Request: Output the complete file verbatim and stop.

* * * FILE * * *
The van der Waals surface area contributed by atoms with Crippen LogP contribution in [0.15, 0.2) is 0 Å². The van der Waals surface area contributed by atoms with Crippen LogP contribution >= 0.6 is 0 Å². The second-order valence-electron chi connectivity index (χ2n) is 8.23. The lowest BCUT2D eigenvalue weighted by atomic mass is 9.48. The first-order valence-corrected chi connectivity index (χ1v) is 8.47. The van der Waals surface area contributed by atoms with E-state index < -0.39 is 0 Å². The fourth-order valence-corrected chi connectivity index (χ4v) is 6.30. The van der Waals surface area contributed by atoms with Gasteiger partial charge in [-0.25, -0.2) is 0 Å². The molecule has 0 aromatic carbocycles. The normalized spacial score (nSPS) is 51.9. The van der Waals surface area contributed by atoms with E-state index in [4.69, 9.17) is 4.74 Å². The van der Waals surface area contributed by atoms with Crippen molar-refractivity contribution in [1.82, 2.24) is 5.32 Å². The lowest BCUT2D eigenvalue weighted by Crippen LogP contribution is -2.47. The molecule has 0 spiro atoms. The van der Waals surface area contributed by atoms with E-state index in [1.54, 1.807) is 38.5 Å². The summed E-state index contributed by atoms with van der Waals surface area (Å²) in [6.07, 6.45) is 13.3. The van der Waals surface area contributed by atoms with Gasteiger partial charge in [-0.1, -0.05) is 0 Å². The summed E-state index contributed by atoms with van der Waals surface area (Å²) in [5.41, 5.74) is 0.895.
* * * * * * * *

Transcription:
The van der Waals surface area contributed by atoms with Crippen LogP contribution in [0.15, 0.2) is 0 Å². The van der Waals surface area contributed by atoms with Crippen LogP contribution >= 0.6 is 0 Å². The second-order valence-electron chi connectivity index (χ2n) is 8.23. The lowest BCUT2D eigenvalue weighted by atomic mass is 9.48. The first-order valence-corrected chi connectivity index (χ1v) is 8.47. The van der Waals surface area contributed by atoms with E-state index < -0.39 is 0 Å². The fourth-order valence-corrected chi connectivity index (χ4v) is 6.30. The van der Waals surface area contributed by atoms with Gasteiger partial charge in [-0.25, -0.2) is 0 Å². The molecule has 0 aromatic carbocycles. The normalized spacial score (nSPS) is 51.9. The van der Waals surface area contributed by atoms with E-state index in [4.69, 9.17) is 4.74 Å². The van der Waals surface area contributed by atoms with Crippen molar-refractivity contribution in [1.82, 2.24) is 5.32 Å². The lowest BCUT2D eigenvalue weighted by Crippen LogP contribution is -2.47. The molecule has 0 spiro atoms. The van der Waals surface area contributed by atoms with E-state index in [1.54, 1.807) is 38.5 Å². The summed E-state index contributed by atoms with van der Waals surface area (Å²) in [6.07, 6.45) is 13.3. The van der Waals surface area contributed by atoms with Gasteiger partial charge in [-0.1, -0.05) is 0 Å². The summed E-state index contributed by atoms with van der Waals surface area (Å²) in [5.41, 5.74) is 0.895.